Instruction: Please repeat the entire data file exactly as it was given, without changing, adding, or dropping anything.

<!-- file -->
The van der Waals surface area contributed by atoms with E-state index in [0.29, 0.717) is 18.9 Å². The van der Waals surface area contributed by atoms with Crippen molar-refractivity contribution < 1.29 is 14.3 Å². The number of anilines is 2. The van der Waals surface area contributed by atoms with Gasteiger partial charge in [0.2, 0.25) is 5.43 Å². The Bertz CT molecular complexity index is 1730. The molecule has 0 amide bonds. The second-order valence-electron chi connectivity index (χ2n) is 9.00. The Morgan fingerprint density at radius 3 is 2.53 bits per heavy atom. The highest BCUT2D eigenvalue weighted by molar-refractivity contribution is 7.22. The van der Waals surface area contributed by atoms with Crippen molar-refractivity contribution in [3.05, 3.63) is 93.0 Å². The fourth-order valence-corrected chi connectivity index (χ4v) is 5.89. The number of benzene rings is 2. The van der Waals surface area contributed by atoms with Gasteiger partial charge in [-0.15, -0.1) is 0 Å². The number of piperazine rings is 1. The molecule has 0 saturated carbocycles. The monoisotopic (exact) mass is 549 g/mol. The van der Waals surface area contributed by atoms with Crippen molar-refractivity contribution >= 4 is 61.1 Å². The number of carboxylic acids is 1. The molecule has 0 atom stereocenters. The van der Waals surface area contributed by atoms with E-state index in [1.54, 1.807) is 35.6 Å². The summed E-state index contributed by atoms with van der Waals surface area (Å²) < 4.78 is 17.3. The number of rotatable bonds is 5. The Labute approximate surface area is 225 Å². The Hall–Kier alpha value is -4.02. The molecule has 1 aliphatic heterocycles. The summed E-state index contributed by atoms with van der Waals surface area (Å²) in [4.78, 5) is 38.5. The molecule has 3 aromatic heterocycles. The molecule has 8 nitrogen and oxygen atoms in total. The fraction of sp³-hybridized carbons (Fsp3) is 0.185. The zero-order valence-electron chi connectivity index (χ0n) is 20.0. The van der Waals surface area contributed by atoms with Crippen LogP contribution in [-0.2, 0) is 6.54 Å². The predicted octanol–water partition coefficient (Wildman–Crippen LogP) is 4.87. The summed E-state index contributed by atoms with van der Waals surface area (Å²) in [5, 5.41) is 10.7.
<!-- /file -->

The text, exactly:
The van der Waals surface area contributed by atoms with E-state index in [0.29, 0.717) is 18.9 Å². The van der Waals surface area contributed by atoms with Crippen molar-refractivity contribution < 1.29 is 14.3 Å². The number of anilines is 2. The van der Waals surface area contributed by atoms with Gasteiger partial charge in [0.2, 0.25) is 5.43 Å². The Bertz CT molecular complexity index is 1730. The molecule has 0 amide bonds. The second-order valence-electron chi connectivity index (χ2n) is 9.00. The Morgan fingerprint density at radius 3 is 2.53 bits per heavy atom. The highest BCUT2D eigenvalue weighted by molar-refractivity contribution is 7.22. The van der Waals surface area contributed by atoms with Crippen molar-refractivity contribution in [3.05, 3.63) is 93.0 Å². The fourth-order valence-corrected chi connectivity index (χ4v) is 5.89. The number of benzene rings is 2. The van der Waals surface area contributed by atoms with Gasteiger partial charge in [-0.15, -0.1) is 0 Å². The number of piperazine rings is 1. The molecule has 0 saturated carbocycles. The monoisotopic (exact) mass is 549 g/mol. The van der Waals surface area contributed by atoms with Crippen molar-refractivity contribution >= 4 is 61.1 Å². The number of carboxylic acids is 1. The molecule has 0 atom stereocenters. The van der Waals surface area contributed by atoms with E-state index in [1.54, 1.807) is 35.6 Å². The summed E-state index contributed by atoms with van der Waals surface area (Å²) < 4.78 is 17.3. The number of rotatable bonds is 5. The Labute approximate surface area is 225 Å². The Hall–Kier alpha value is -4.02. The molecule has 1 aliphatic heterocycles. The summed E-state index contributed by atoms with van der Waals surface area (Å²) in [4.78, 5) is 38.5. The molecule has 3 aromatic heterocycles. The molecule has 8 nitrogen and oxygen atoms in total. The fraction of sp³-hybridized carbons (Fsp3) is 0.185. The zero-order valence-electron chi connectivity index (χ0n) is 20.0. The van der Waals surface area contributed by atoms with Crippen LogP contribution in [-0.2, 0) is 6.54 Å². The predicted octanol–water partition coefficient (Wildman–Crippen LogP) is 4.87. The summed E-state index contributed by atoms with van der Waals surface area (Å²) in [5, 5.41) is 10.7.